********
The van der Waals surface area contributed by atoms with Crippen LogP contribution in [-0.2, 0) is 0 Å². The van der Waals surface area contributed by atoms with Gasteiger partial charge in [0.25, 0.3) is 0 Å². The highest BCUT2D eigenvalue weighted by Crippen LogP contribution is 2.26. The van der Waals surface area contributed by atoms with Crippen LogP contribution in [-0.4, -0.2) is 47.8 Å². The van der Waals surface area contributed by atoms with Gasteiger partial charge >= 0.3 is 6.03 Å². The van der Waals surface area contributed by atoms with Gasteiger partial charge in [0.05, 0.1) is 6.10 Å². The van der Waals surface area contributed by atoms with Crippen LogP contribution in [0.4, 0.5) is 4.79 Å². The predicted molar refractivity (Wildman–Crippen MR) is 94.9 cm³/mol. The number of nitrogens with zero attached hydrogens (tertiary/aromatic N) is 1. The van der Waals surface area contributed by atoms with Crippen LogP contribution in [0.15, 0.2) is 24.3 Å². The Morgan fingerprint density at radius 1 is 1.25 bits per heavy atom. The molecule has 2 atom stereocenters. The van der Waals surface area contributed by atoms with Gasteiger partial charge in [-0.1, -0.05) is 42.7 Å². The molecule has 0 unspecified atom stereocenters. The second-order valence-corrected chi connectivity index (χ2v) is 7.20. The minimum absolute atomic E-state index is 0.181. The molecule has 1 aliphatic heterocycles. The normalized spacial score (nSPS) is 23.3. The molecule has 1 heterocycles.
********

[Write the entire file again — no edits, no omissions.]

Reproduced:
The van der Waals surface area contributed by atoms with Crippen LogP contribution in [-0.2, 0) is 0 Å². The van der Waals surface area contributed by atoms with Gasteiger partial charge in [0.25, 0.3) is 0 Å². The highest BCUT2D eigenvalue weighted by Crippen LogP contribution is 2.26. The van der Waals surface area contributed by atoms with Crippen LogP contribution in [-0.4, -0.2) is 47.8 Å². The van der Waals surface area contributed by atoms with Gasteiger partial charge >= 0.3 is 6.03 Å². The van der Waals surface area contributed by atoms with Gasteiger partial charge in [0.05, 0.1) is 6.10 Å². The van der Waals surface area contributed by atoms with Crippen LogP contribution in [0.4, 0.5) is 4.79 Å². The predicted molar refractivity (Wildman–Crippen MR) is 94.9 cm³/mol. The number of nitrogens with zero attached hydrogens (tertiary/aromatic N) is 1. The van der Waals surface area contributed by atoms with Crippen LogP contribution in [0.15, 0.2) is 24.3 Å². The Morgan fingerprint density at radius 1 is 1.25 bits per heavy atom. The molecule has 2 atom stereocenters. The van der Waals surface area contributed by atoms with Gasteiger partial charge in [-0.1, -0.05) is 42.7 Å². The molecule has 0 unspecified atom stereocenters. The second-order valence-corrected chi connectivity index (χ2v) is 7.20. The minimum absolute atomic E-state index is 0.181. The molecule has 1 aliphatic heterocycles. The normalized spacial score (nSPS) is 23.3. The molecule has 1 heterocycles.